John Bock, Farmslave in Massachusitz (small stage), 1999. A recent acquisition that Curator Laura Hoptman brought into the collection in November.


What does the profession of curator, as you have practiced it, require of someone?  To be happy?  To be good?


I talked to a group of graduate students in curatorial studies from Bard College, last night, in fact, at MoMA.  I said,  "Don't try this at home."  It's a great profession, though.  You get to look at great art, and you get to hang out with great people.  I think artists are great people.  I married an artist.  So I really love artists.  But while it is totally great—it has its drawbacks.   It's a peripatetic life.  You travel a tremendous amount.  I'm an old school person—I have an Art History degree, not a Curatorial Studies degree.  So I had to learn my craft, the craft of hanging pictures by trial and error.  And I'm still learning.


I sincerely believe that you have to know your art history.  I went to the Institute of Fine Arts at NYU, which is like the Courtauld Institute in London. I have my degree in Modern Art, and my expertise starts in 1699.  That is what is considered Modern.  I'm very proud that I know my 18th century French from my 19th century French.  I believe that our culture is a kind of fabric—and you have to know what is in the cultural fabric. 


You can't just know what is happening now.  I can't just decide about what is interesting because "I like it."  Because I have a different taste than you do.  And I have to justify why I think the work I have chosen might be important to you.   It's not just because I say, "It's good." 


The Advisory Committee for the 2004 Carnegie International


On this prestigious committee are consultants and critics for the curator, selected for their global knowledge of contemporary art, and their demonstrated expertise at presenting and analyzing it.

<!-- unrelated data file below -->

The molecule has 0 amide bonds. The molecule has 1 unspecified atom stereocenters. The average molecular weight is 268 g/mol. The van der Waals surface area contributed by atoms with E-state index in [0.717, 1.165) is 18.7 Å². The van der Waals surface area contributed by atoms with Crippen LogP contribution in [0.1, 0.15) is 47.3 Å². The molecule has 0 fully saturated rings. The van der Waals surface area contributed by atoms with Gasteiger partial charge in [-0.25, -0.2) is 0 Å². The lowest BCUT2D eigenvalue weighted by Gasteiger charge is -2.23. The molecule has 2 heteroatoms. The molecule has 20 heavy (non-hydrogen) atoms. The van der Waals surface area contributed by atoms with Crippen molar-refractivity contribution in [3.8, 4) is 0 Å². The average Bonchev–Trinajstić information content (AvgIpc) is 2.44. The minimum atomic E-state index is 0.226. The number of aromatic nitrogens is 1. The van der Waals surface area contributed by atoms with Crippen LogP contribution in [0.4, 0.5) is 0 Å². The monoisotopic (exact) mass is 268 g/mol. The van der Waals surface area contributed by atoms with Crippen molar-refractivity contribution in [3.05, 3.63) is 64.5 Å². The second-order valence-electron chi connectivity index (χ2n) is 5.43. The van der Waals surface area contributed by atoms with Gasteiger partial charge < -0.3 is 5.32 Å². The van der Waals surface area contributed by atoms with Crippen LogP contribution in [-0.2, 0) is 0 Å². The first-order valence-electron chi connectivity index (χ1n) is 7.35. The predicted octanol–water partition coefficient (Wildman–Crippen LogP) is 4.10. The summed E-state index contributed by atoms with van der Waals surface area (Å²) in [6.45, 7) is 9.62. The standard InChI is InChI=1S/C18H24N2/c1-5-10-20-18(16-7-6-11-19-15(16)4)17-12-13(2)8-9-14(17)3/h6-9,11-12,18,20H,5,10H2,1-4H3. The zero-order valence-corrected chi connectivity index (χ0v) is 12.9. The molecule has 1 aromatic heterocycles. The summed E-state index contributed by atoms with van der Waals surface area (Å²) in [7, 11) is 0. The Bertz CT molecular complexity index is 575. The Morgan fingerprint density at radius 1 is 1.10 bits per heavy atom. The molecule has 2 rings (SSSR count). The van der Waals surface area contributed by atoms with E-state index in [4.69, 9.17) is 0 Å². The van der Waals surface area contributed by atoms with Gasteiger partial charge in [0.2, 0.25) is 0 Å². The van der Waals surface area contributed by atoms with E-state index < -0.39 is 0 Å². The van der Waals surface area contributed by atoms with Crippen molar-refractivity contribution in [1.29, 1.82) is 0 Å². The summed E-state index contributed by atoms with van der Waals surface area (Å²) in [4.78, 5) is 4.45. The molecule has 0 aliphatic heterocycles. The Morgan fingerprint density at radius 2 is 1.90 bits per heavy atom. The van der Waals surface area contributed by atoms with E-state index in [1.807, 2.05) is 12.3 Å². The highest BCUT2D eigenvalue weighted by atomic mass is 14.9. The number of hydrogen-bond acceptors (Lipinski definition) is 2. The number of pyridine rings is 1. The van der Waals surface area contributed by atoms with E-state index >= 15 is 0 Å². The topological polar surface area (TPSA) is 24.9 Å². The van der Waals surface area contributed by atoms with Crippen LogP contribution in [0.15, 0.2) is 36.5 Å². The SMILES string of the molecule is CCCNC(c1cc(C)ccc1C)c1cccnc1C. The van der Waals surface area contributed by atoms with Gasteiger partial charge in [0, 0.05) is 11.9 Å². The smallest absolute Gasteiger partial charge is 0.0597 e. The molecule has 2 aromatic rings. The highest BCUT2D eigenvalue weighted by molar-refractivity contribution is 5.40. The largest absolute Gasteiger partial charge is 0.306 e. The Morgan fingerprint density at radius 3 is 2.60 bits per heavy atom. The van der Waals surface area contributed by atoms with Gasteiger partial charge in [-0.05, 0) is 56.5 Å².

Francesco Bonami, the Manilow Senior Curator at Chicago’s Museum of Contemporary Art, has served as curator for many notable exhibitions in Europe and the United States.  In April 2002 he was chosen to organize the 2003 Venice Biennale.


Gary Garrels, Chief Curator in the Department of Drawings at the Museum of Modern Art in New York, brings to the International a deep knowledge of curatorial practices, having organized several important exhibitions at the San Francisco Museum of Modern Art.


Midori Matsui, a Tokyo-based art critic and scholar, has written extensively on Japanese and Western art and culture, thus combining a strong regional focus with an international outlook and reputation.


Cuauhtemoc Medina, a critic and art historian with an estimable academic reputation, teaches at the National University of Mexico and serves as a visiting professor at Bard College’s Center for Curatorial Studies.


Rirkrit Tiravanija is a Thai artist who was born in Buenos Aires, studied in Canada and the United States, and now lives and works in both Berlin and New York, where he teaches at Columbia University.


Richard Armstrong, the Henry J. Heinz II Director of Carnegie Museum of Art and curator of the 1995 Carnegie International, serves as a de facto committee member.